@Peniel Many of us have been discussing the missing category problem. I have 2 threads going at my forum and have been involved in a couple others at the Google Business forum, PLUS I reported to Google as soon as the problem was discovered. So far have not been able to get a definitive answer, but Jade said Google is looking into it.

    I asked some of the members at my forum to report their missing cats via the troubleshooter so I could see what support was telling people about it. The 1st consultant that’s gotten a reply back from G support just posted it today.

    Problem reported on Aug 31, 2012 – Answered on Sep 4, 2012

    “Thank you for contacting Google. After investigating your problem, we’ve found that it is being caused by a technical issue and we are pursuing a resolution. At this time, we cannot say when the issue will be resolved and when you will see your reported problem fixed.”

    I have other consultants that will be reporting on replies they get, so I can compare notes and will see if I can glean any more info.


  4. Linda, Mike, et al:

    I posted a review the other day and it went up immediately:

    If there are reviews being held up at all its probably focused on some specific categories wherein google is struggling to differentiate between real and fake, honest and spam, its engineers thinking and pushback from hard businesses. Ha ha….its a helluva saga!!!

    of course they won’t tell us anything.

  5. @Linda & @Mike
    I have literally stark examples in the jobs I run with my tech. Usually one to perhaps two categories were left on any +Local page … and the cat left often didn’t really fit the business. If you’d like to see them, contact me via linked-in. Don’t have a blog.

    1. @peniel

      If there are wrong categories then you need to assume that they have likely been there all along and you didn’t notice them.

      1)be sure that you have 5 categories in the dashboard

      2)go into MapMaker and make sure that the 5 categories there match what you have in the dashboard. If not make them match.

      3)search the Internet for your phone number and the bad categories and find out where google got them. Correct as appropriate.

      And then wait. If they are not corrected in 6 weeks report via the “edit this business”.

  6. @Mike,

    Your insight is always helpful. It is curious that they would take such strong action against Positive reviews, but not aggressively address “negative SEO” or negative review bombing.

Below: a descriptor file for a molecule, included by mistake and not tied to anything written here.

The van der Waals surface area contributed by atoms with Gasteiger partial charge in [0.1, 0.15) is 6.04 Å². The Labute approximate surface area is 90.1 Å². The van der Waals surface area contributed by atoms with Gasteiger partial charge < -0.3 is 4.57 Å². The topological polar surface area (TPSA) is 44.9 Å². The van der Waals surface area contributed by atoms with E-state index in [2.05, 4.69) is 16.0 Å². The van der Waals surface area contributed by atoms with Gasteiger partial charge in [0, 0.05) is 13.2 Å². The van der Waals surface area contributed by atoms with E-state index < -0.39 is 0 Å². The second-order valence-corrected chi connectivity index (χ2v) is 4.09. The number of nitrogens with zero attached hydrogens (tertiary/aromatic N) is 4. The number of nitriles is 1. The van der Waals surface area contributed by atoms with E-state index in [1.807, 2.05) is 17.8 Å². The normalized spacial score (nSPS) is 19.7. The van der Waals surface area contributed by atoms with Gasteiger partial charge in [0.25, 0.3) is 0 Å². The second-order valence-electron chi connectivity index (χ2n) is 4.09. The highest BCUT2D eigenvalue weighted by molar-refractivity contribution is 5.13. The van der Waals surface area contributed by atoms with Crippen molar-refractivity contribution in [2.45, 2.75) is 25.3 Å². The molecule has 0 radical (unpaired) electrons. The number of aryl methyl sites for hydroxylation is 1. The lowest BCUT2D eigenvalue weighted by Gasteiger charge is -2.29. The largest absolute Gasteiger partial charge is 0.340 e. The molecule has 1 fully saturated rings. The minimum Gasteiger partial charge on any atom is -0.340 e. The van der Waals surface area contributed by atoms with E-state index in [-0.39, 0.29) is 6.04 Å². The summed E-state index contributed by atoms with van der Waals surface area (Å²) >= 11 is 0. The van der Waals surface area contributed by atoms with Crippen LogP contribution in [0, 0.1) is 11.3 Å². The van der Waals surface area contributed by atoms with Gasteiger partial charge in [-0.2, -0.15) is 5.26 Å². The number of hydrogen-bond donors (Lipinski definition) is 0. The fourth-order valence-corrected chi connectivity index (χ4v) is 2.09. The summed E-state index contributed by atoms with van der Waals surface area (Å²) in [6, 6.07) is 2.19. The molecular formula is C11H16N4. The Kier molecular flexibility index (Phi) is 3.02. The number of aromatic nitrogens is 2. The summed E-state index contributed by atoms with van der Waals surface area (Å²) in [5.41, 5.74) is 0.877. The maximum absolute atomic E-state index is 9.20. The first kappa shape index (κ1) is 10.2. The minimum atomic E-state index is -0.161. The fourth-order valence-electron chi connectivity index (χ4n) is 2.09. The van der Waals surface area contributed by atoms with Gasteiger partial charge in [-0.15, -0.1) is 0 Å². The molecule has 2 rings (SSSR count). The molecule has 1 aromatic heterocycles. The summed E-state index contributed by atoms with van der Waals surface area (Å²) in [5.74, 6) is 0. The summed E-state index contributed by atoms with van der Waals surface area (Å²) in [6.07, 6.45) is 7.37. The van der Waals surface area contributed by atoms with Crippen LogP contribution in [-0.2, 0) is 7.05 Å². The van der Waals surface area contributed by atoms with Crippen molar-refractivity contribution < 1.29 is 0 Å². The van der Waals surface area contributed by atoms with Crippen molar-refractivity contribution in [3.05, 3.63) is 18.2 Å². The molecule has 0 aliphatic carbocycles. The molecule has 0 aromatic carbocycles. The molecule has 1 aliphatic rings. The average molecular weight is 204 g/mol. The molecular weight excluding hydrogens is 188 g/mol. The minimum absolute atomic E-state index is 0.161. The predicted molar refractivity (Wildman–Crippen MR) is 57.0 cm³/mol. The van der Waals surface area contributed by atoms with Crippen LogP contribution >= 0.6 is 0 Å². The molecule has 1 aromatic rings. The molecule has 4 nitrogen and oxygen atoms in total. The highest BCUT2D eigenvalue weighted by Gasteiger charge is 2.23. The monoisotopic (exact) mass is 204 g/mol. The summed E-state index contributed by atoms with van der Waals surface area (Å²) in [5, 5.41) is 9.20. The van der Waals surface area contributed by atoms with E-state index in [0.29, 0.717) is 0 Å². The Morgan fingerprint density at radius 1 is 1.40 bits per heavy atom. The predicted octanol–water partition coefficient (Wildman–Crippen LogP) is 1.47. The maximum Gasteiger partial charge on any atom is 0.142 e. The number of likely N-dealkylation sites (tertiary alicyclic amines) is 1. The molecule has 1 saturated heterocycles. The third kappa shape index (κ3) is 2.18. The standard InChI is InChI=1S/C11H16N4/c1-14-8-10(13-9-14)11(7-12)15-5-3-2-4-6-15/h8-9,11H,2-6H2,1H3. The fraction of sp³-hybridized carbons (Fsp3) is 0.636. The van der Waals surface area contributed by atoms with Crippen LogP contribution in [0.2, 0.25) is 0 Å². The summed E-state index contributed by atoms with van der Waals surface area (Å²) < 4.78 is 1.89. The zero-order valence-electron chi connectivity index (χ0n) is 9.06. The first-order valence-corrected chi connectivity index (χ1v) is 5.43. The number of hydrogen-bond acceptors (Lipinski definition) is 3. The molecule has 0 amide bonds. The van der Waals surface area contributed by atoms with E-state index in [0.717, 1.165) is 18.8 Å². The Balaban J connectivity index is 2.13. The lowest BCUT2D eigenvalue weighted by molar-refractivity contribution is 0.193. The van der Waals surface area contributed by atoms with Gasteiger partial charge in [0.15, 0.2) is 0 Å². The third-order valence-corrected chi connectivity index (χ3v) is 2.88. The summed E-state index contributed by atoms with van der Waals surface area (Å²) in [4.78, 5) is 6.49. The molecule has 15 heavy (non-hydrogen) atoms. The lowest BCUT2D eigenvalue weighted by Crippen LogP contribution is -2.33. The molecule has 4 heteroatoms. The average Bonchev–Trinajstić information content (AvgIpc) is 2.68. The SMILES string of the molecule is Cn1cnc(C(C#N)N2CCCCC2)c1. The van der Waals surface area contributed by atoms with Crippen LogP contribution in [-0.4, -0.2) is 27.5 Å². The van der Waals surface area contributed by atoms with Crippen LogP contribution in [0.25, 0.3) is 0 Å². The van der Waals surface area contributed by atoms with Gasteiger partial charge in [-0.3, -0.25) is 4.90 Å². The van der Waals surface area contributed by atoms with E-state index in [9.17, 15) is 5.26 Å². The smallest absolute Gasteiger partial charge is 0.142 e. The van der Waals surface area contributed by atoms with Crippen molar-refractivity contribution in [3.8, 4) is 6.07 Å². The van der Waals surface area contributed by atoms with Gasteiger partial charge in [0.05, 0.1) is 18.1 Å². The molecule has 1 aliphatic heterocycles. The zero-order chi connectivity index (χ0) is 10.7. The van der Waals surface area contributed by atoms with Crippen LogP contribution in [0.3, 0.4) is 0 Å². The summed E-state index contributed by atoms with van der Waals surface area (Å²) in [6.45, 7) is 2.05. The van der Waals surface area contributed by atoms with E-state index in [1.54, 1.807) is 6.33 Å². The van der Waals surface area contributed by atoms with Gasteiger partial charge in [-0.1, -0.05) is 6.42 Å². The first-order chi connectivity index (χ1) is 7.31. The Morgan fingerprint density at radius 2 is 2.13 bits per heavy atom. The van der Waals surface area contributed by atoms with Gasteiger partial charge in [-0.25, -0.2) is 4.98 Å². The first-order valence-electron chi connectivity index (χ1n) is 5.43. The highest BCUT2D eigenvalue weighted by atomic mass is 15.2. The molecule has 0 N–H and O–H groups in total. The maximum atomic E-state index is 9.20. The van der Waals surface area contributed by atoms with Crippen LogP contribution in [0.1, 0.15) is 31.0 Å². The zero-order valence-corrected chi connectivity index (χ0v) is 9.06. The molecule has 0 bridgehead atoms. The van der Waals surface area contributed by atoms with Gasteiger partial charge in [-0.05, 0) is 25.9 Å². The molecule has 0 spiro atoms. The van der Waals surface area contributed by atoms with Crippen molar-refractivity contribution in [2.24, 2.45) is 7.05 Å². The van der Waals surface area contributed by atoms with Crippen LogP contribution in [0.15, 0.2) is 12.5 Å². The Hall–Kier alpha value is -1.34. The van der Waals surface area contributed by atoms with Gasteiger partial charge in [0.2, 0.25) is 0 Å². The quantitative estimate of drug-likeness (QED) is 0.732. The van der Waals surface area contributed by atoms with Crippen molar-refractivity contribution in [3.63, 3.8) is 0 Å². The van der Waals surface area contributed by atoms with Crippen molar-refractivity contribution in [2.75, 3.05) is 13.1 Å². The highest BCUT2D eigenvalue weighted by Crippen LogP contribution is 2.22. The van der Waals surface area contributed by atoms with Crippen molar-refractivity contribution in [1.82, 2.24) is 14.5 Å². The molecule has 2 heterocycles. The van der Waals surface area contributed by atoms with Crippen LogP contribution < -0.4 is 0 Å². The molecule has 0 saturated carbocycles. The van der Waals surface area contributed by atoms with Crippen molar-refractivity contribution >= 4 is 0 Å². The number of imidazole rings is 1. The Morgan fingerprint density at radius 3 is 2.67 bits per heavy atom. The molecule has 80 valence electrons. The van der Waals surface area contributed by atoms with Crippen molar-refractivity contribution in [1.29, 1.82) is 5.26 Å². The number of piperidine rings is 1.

Patterns of account reviewing the same businesses definitely makes sense. I wonder if there is a link to the number of reviews left by an account in general (account only has 1 or 2 reviews). I suppose there google may also filter based on account activity. If an account is created only to review a few websites and doesn’t do any browsing, emailing, etc, it’d look awfully questionable.

    I remember a while back you gave a generic “review us” template with links 5-6 websites instead of just Google. Review diversity may be even more critical if Google continues to aggressively filter.

  7. Mike,

    Just to clarify a previous comment, it’s allowable to offer a “chance” to receive consideration, but not allowable to offer that consideration outright in exchange for a review? Is this compliant with FTC rules on endorsements, etc.?

    Just looking for an opinion.



  8. This is really crazy, I can’t imagine how Google may spy on a user history to check if the review is legitimate. Imagine a NY citizen going to France on vacations. He comes back home then post several reviews of the good places he went to.

    What *could* be doing Google ? Check every Google request made by the user to check he did went to France, maybe even more… Nobody knows what Google is doing when investigating reviews.

  9. Baptiste,

    That’s exactly what I think is going to happen, they already track GPS from the street view car that drives around, they also know wifi hotspots from it.

    They want people to check in everywhere, they have Google Offers GPS enabled so if its on your phone it pops up a notification that you are close to somewhere with an offer. If you have an android device and its logged into your Google account and you go somewhere and check in(or not) they still know you were there because the phone can poll for offers or check in locations anyway.

    The next step is to just use all of that information to “validate” that you were near the GPS coordinates of the address of whatever business that you are reviewing.

    I for one think that it’s a good idea. it will cut down on fake reviews from places like fiver and the like. it would be a more accurate way of policing it.